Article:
Since the 1960s the deforestation of the Amazon rainforest has been a controversial and heated issue. Prior to this decade, the Amazon had been strictly regulated and well-protected. The desire of farmers to clear some of the forest and use the rich and fertile soil for growing crops led to the slashing and burning of the Amazon’s flora. This ongoing process has lead to decades upon decades of deforestation, which has globally resulted in the increase of greenhouse gases and has eventually caused the phenonmenon known as global warming or climate change.
In addition to these environmental problems, the drive of farmers and ranchers to further deforest the Amazon has affected the indigenous people who continue to live in the forest. And that is the main focus of the new National Geographic documentary titled The Territory. Producer/director Alex Pritz and his crew immerse themselves in the forest and follow the lives of the Uru-eu-wau-wau people who are native to the Brazilian rainforest and have subsisted there for centuries. Pritz examines the continuing struggle of these humble and peaceful people whose only desires are to keep their home, and maintain their ways of living.
The director and his crew not only offer their audiences the perspective of the Uru-eu-wau-wau, they also present the lives and struggles of the farmers who wish to acquire more land in the forest for their way of life. While some of these folks seem to have legitimate and honorable objectives, there are those who are willing take violent and underhanded measures to steal the land from the native inhabitants. The documentary also addresses the current political climate of Brazil and how the nation’s leader, President Jair Bolsonaro, and his new controversial policies could begin putting the final nails into the coffins of the rainforest and the people who live there.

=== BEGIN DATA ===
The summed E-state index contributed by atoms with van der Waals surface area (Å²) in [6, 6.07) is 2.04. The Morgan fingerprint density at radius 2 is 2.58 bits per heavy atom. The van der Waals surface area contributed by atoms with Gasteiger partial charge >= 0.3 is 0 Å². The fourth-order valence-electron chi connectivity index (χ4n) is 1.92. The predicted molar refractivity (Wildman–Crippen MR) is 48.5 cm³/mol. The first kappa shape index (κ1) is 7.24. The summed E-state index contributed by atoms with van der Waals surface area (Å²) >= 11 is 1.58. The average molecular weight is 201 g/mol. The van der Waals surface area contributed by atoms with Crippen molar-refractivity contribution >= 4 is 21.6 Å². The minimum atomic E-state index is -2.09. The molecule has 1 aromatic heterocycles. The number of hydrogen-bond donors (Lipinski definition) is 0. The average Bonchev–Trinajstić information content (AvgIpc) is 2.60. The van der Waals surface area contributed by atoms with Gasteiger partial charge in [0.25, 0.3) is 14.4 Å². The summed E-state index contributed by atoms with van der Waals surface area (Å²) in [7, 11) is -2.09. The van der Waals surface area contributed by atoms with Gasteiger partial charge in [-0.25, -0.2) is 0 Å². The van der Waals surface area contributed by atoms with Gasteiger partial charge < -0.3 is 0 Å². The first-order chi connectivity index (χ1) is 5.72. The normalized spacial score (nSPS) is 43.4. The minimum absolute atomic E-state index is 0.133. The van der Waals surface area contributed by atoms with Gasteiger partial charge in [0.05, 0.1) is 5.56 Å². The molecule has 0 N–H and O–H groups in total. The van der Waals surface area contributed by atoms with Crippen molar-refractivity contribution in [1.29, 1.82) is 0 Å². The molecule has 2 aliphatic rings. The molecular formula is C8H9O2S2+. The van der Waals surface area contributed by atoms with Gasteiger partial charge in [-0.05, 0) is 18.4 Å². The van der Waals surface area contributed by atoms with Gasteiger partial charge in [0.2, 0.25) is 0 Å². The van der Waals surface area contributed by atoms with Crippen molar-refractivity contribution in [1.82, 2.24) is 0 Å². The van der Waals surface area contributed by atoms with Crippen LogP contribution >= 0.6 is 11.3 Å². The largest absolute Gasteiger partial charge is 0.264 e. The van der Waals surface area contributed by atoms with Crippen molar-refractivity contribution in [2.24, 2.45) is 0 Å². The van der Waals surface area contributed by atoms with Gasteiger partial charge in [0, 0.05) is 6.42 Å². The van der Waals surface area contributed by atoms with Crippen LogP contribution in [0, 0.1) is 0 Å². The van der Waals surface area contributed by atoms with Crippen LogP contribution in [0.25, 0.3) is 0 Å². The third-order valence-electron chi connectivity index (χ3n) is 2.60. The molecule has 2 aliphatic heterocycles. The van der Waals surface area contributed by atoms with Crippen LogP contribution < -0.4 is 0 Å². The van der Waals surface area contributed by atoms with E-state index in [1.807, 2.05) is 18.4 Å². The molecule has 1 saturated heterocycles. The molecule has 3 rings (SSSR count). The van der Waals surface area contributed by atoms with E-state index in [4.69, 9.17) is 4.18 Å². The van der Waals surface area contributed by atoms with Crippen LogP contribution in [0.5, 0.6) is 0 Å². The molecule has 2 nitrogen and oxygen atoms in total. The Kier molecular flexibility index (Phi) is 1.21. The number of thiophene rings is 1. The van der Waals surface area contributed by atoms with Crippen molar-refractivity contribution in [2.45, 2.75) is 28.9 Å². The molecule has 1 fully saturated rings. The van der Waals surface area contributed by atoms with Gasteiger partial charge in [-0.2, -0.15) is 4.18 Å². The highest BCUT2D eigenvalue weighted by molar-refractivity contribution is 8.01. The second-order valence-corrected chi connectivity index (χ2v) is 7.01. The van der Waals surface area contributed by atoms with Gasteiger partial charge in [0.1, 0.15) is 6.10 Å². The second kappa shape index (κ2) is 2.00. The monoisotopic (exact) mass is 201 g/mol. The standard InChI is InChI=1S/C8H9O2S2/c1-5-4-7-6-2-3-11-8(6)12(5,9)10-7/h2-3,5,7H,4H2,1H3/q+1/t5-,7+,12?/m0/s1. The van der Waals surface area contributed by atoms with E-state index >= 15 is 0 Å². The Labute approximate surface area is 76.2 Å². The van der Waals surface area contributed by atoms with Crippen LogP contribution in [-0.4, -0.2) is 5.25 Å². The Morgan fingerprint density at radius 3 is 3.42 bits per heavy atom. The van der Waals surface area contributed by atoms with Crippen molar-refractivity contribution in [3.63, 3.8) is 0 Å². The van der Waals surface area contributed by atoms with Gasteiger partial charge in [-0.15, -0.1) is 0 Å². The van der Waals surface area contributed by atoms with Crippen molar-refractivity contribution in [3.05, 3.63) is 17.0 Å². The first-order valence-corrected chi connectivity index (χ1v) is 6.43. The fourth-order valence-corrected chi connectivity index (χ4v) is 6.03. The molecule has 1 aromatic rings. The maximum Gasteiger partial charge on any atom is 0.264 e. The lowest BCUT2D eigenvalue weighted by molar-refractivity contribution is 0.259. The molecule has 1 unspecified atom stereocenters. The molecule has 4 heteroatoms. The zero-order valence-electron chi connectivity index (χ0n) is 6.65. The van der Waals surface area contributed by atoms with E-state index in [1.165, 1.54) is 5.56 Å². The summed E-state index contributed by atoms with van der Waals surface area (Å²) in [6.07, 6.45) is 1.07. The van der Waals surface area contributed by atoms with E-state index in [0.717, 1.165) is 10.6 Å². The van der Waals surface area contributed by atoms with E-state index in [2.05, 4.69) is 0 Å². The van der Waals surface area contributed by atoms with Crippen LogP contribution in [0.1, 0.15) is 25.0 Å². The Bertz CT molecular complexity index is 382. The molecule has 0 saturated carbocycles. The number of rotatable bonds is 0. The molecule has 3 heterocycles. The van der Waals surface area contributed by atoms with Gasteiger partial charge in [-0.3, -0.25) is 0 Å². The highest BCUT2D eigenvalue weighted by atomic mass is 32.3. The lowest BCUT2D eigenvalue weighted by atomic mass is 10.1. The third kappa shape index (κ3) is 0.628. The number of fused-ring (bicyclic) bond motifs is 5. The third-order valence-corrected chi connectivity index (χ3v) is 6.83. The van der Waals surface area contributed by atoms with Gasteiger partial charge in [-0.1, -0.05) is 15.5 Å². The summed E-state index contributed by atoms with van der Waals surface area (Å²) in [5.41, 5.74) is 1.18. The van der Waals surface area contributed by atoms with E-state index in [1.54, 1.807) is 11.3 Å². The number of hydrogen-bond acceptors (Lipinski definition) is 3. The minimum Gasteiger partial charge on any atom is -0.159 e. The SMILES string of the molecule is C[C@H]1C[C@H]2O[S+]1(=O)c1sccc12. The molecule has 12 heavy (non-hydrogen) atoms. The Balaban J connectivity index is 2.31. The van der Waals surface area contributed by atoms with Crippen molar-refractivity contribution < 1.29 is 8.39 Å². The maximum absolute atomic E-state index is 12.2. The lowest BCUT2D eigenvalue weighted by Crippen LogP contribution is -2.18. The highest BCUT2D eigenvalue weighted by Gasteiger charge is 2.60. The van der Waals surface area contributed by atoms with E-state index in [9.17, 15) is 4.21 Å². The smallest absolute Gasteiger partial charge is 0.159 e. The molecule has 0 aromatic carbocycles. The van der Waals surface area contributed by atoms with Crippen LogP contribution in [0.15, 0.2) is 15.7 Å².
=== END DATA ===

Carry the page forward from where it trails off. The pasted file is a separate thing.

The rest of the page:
Filmmaker Alex Pritz deserves much praise and acclaim for his fascinating and moving documentary film. While the global problems associated with deforestation should be well-known, Pritz’s aim is to present the different people most affected by this issue. On one side, the indigenous Uru-eu-wau-wau have taken an active, but mostly peaceful, stance to defend their homeland, on the other are the ambitious farmers who believe that they have a right to settle and farm a territory that they believe currently belongs to no one. Pritz and his crew do exceptional work in presenting the facts from both sides without showing a strong bias to either.
The gorgeous cinematography by Alex Pritz and Tangãi Uru-eu-wau-wau work their magic in immersing the audience in a very real setting and intimately captures the people, flora, and fauna in so many beautiful ways. I am so happy that I was able to experience this extraordinary film in a theater, on the big screen, because the cinematography lends itself well to the theater setting. The film is getting a limited theatrical release, beginning on August 19. I highly recommend seeking it out, as it serves as a wake-up call/reminder of the impact of deforestation, and how this issue’s continuing conflict has divided the people of Brazil. In Austin, Texas, The Territory will play at the Alamo Drafthouse South Lamar and the Alamo Drafthouse Lakeline. In others cities, consult your local listings for availability and showtimes.